Wang Zhaojun

From Academic Kids

Wang Qiang (王牆 also 王檣; 王嬙), more commonly known by her style name Wang Zhaojun (王昭君) was the consort of the Xiongnu shanyu Huhanye (呼韓邪). She is famed as one of the Four Beauties of ancient China.

Wang Zhaojun in history

Wang Zhaojun was born to a prominent family of Zigui county, Nan county (now Xingshan county, Hubei) in the south of the Western Han empire. She entered the harem of Emperor Yuan probably after 40 BC. During her time in the Lateral Courts, Wang Qiang was never visited by the emperor and remained as a palace lady-in-waiting (宮女).

In 33 BC, Huhanye visited Chang'an on a homage trip, as part of the tributary system between the Han and Xiongnu. He took the opportunity to ask to be allowed to become an imperial son-in-law. Instead of honouring the shanyu with a princess, Huhanye was presented with five women from the imperial harem, one of them who was Wang Zhaojun.

A story from the Hou Han Shu relates that Wang Zhaojun volunteered to join the shanyu. When summoned to court, her beauty astonished the emperor's courtiers and made the emperor reconsider his decision to send her to the Xiongnu.

Wang Zhaojun became a favourite of the Huhanye shanyu, giving birth to two sons. Only one of them seems to have survived, Yituzhiyashi (伊屠智牙師). When Huhanye died in 31 BC, Wang Zhaojun requested to return to China. Emperor Cheng, however, ordered that she follow Xiongnu levirate custom and become the wife of the next shanyu. In her new marriage she had two daughters.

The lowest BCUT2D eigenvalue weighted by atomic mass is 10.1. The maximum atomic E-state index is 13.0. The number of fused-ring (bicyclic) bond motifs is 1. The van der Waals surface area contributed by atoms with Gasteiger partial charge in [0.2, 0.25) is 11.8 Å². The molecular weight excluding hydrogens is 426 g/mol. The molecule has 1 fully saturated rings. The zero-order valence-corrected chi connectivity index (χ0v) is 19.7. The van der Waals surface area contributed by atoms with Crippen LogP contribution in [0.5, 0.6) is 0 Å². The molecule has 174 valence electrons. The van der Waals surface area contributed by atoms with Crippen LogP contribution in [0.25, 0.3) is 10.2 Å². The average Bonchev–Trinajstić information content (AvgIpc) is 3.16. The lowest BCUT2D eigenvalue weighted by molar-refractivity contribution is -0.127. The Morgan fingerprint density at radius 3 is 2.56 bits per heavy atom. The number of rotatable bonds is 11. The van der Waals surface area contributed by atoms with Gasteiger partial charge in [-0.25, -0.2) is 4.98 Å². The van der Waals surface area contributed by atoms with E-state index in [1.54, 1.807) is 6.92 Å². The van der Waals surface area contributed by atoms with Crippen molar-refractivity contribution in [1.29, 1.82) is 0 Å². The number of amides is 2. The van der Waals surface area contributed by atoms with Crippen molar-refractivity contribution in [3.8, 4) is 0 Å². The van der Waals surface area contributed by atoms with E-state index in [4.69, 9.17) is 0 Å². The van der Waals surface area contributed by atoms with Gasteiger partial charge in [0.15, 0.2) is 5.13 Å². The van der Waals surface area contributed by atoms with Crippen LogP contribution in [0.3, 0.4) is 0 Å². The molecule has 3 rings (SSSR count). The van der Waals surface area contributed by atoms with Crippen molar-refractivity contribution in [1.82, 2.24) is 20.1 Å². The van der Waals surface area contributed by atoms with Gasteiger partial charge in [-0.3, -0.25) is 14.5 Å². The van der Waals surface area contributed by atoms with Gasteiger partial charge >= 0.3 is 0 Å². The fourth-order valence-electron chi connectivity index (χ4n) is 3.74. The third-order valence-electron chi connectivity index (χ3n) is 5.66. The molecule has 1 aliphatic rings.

Wang was honoured as Huning Yanzhi (胡寧閼氏 "Hu-Pacifying Chief-Consort").

Wang Zhaojun in legend

According to other legends, she commits suicide after her husband's death as her only resort in order to avoid marrying her son.

Her life became the story of "Zhaojun Departs the Frontier" (昭君出塞). Peace was maintained for over 60 years between China and the Xiongnu. However, China eventually lost touch with her and her descendants.

Since the 3rd century the story of Zhaojun had been elaborated upon and she had been touted as a tragic heroine. The Communist government of the People's Republic of China uses her as a symbol of the integration of Han Chinese and ethnic minorities of China. Zhaojun Tomb still exists today in Inner Mongolia.

Notable retellings of the story of Wang Zhaojun include:

  • Han Shu, Xiongnu Zhuan (first known account of Wang Zhaojun)
  • Qin Cao ("Principle of the Lute") by Cai Yong (c. 2nd century)
  • Xijin Zaji ("Sundry Accounts of the Western Capital") (c. 3rd century)
  • Han Gong Qiu ("The Autumn in the Palace of Han") by Ma Zhiyuan (c. 13th century)
  • Wang Zhaojun by Guo Moruo (1923)
  • Wang Zhaojun by Chao Yu (1978)

Chapter 3, "Naturalizing National Unity: Political Romance and the Chinese Nation," of Nationalism and Hybridity in Mongolia by Uradyn E. Bulag (Oxford: Oxford UP, 1998) contains a detailed discussion of variants of the Wang Zhaojun legend.

Further reading

Waley, Arthur. The life and times of Po Ch-i, 772-846 A.D. (London: George Allen and Unwin, 1949)



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